February 2014 - Please The Palate
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Sometimes all you need is a weekend getaway to escape the weekly grind. My recent getaway to Alisal Guest Ranch & Resort in Solvang, California, the heart of wine country, was the perfect destination. After a long week, we left Los Angeles after dark, and after traffic, to drive up to Santa Barbara. Two hours later we drove down a dark country road and found the driveway into Alisal Guest Ranch.    We settled into our private guest cottage, one of 73 in total. With no telephones or televisions, it was a well-needed escape from reality. Only a few minutes from the touristy streets of Solvang, Alisal Guest Ranch & Resort is a secluded hideaway that has been a full-service guest ranch since 1946.  From horseback riding and a petting zoo to two 18-hole championship golf courses, a huge spa and fitness center and tennis courts to a 100-acre spring-fed lake for kayaking, canoeing and fly fishing to, of course, wine tasting, there are activities for everyone!
Since February is Black History Month what better way to recognize it than with a dinner highlighting some great California wines made by African American Winemakers? Did you know that there are more than 7,000 wineries in the United States but only 20 of them are owned or made by African Americans? According to Roberta Rinaldi of Wine Noir, a meet-up group and broker for wines made by African Americans, history tells us that African Americans first appeared as vineyard workers for Thomas Jefferson, who liked French and Italian wines. But there is a limited amount of history known up until 1997 when Iris Rideau, who is of Creole heritage, started Rideau Vineyards in the Santa Ynez Valley, becoming the first African-American female winery owner in the United States.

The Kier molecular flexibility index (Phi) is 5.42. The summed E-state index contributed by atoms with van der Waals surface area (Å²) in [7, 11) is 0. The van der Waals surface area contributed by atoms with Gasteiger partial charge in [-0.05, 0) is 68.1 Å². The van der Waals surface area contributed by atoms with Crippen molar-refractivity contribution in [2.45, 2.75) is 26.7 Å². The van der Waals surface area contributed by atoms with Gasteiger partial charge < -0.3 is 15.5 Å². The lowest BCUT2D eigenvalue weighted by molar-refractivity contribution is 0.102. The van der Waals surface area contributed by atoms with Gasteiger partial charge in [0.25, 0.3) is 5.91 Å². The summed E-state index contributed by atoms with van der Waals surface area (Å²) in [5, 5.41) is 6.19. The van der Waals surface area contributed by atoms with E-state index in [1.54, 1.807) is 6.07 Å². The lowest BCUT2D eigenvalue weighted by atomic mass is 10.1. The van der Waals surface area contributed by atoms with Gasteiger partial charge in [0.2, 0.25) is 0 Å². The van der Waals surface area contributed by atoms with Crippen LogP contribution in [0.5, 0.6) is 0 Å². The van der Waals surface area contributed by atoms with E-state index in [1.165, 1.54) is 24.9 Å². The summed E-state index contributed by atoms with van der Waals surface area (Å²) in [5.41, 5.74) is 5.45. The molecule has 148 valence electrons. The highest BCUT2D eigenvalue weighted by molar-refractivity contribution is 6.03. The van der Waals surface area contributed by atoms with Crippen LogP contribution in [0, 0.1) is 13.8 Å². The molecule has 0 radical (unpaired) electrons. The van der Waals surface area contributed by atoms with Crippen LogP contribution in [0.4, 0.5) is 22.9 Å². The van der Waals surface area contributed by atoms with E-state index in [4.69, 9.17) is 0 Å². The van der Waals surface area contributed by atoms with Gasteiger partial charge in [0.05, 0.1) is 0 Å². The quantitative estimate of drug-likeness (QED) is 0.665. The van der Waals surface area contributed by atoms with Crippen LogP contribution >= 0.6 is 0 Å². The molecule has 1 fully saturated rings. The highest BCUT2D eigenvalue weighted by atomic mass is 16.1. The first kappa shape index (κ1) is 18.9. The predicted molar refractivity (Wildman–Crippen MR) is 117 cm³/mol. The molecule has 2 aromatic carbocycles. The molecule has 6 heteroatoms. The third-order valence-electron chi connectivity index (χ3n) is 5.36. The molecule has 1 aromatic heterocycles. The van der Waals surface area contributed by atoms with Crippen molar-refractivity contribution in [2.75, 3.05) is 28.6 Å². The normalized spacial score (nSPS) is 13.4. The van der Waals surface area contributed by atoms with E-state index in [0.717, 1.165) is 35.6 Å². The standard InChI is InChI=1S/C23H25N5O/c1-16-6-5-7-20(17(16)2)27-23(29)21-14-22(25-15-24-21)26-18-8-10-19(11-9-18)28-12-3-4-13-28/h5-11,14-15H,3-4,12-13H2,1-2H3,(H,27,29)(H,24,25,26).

"Chablis is chardonnay, but not every chardonnay is Chablis." - Rosemary George    So many times you hear people say "I don't like Chardonnay" or "ABC - Anything But Chardonnay." Usually this is because when they think of Chardonnay, they think of creamy, unctuous wine that tastes more like a wood chip or buttered popcorn. Now, I am not a fan of this style of wine either, but I always say not to make a generalized blanket statement saying you don't like an entire category. Why? Because not all Chardonnays are butter bombs. Take Chablis. Located in the northern part of Burgundy, France, Chablis is a cool climate that consists of rich limestone soil, producing wines with more acidity and a "flinty" (or "steely" or "mineral") note. Most Chablis is completely unoaked and vinified in stainless steel tanks. There are four classification levels: Petit Chablis, Chablis, Chablis Premier Cru and Chablis Grand Cru.